Physical Abuse of Children: Identification, Evaluation, and Management
Bronwyn Baz, MD, Affiliate Assistant Professor, Pediatric Hospital Medicine, Doernbecher Children’s Hospital, Oregon Health and Sciences University, Forensic Pediatrician, CARES NW (Child Abuse Response and Evaluation Services Northwest), NW Permanente, Portland, OR.
N. Ewen Wang, MD, Associate Professor of Surgery, Associate Director of Pediatric Emergency Medicine, Stanford University Hospital, Stanford, CA.
Jeffrey Linzer Sr., MD, FAAP, FACEP, Assistant Professor of Pediatrics and Emergency Medicine, Emory University School of Medicine; Associate Medical Director for Compliance, Emergency Pediatric Group, Children’s Healthcare of Atlanta at Egleston and Hughes Spalding, Atlanta, GA.
This article is adapted from one that originally appeared in the July 2012 issue of Pediatric Emergency Medicine Reports.
- Use the red flags to suspect potential physical abuse.
- Use the social worker or allied medical personnel to assist in obtaining the history.
- Use a structured form to document your findings.
- Contact Child Protective Services for all encounters with suspected child abuse, even if the patient and family have been reported before.
According to one study, as many as one in five children seen in the emergency department (ED) may be missed cases of physical abuse; thus, emergency physicians have a responsibility to consider abuse in the differential of every injured child.1 This article reviews the identification, evaluation, and management of a child with possible physical abuse.
Physical abuse is most simply defined as injury inflicted on a child by a caregiver.2 Neglect is defined as harm coming to a child through lack of action by a caregiver.2,3 Recognition of child abuse is essential for prevention of further injury. The identification of child abuse requires the completion of a medical and social evaluation, and should be followed by the notification of child protective services (CPS). This sensitive and often difficult situation presents a unique challenge for both the medical staff and the family, and requires thoughtful coordination and cooperation between ED personnel, social workers, CPS, law enforcement personnel, and inpatient hospital staff.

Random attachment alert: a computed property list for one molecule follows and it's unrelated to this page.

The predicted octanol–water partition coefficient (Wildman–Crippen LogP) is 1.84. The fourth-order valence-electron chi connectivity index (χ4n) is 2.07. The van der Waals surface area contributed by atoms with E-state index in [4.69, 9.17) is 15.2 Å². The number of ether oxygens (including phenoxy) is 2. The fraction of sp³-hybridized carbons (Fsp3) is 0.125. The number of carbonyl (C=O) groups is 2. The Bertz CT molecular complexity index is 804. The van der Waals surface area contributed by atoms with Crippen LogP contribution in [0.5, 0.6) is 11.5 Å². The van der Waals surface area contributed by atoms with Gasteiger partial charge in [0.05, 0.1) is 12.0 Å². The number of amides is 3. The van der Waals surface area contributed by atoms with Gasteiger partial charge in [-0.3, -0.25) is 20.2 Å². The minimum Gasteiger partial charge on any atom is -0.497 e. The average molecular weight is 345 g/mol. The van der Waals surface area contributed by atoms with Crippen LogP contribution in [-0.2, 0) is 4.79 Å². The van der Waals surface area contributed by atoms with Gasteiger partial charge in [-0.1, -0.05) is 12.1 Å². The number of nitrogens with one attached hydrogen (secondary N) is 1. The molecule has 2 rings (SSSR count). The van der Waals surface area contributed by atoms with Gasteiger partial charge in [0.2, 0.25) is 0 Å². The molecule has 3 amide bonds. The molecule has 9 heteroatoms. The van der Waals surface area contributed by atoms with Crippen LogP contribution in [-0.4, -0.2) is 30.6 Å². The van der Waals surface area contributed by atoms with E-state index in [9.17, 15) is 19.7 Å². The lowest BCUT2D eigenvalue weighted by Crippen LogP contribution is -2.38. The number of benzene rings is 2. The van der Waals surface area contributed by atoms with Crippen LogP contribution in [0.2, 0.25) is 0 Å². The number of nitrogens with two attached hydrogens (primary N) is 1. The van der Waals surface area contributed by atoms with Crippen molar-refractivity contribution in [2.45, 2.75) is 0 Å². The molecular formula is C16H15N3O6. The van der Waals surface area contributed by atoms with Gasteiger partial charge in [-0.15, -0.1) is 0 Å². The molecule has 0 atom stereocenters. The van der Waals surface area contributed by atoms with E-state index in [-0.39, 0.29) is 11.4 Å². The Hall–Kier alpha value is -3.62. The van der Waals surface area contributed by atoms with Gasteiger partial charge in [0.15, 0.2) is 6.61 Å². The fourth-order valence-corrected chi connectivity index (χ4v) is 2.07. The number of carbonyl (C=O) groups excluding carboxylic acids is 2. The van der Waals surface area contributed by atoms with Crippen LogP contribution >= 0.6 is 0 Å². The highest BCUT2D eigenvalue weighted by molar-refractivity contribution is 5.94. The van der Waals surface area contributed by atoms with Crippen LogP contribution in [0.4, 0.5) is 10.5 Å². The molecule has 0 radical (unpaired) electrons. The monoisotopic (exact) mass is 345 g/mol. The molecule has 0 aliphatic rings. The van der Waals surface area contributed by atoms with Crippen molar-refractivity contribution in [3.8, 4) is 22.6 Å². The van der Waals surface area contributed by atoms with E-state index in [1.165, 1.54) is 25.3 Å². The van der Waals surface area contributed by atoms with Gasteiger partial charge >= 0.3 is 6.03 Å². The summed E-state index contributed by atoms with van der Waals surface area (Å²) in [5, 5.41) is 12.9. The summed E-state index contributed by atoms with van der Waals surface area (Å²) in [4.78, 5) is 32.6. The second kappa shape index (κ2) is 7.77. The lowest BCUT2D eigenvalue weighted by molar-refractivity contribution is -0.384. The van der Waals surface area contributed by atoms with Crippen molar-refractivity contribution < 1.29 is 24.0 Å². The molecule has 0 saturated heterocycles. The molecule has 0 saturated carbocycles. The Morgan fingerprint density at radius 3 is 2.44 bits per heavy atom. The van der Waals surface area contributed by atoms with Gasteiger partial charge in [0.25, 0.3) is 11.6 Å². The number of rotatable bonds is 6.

The incidence of non-sexual child abuse in the United States is difficult to ascertain, but is believed to be much higher than reported. The National Incidence Study (NIS) of Child Abuse and Neglect reports that maltreated children who are investigated by CPS represent only the "tip of the iceberg."5
According to NIS-4 data, more than 1.25 million children experienced maltreatment (abuse or neglect) during 20052006. This corresponds to one child in every 58 in the United States. A large percentage (44%) suffered at least one type of abuse (including physical, sexual, or emotional abuse or neglect), while most (61%) were neglected. Most abused children (58%) experienced physical abuse.5 The range of injuries, in order of frequency of occurrence, includes: bruises, skeletal fractures, central nervous system (CNS) injuries, and burns.5,7,8
Research shows that very young children (ages 4 and younger) are most likely to be physically abused and are the most frequent victims of child fatalities. Victims in the age group of birth to 1 year had the highest rate of victimization at 20.6 per 1,000 children of the same age group.6 Children younger than 1 year accounted for 46.2% of fatalities, and children younger than age 4 accounted for 80.8% of fatalities.6 The oldest children (ages 12-17 years) were victimized the least frequently.10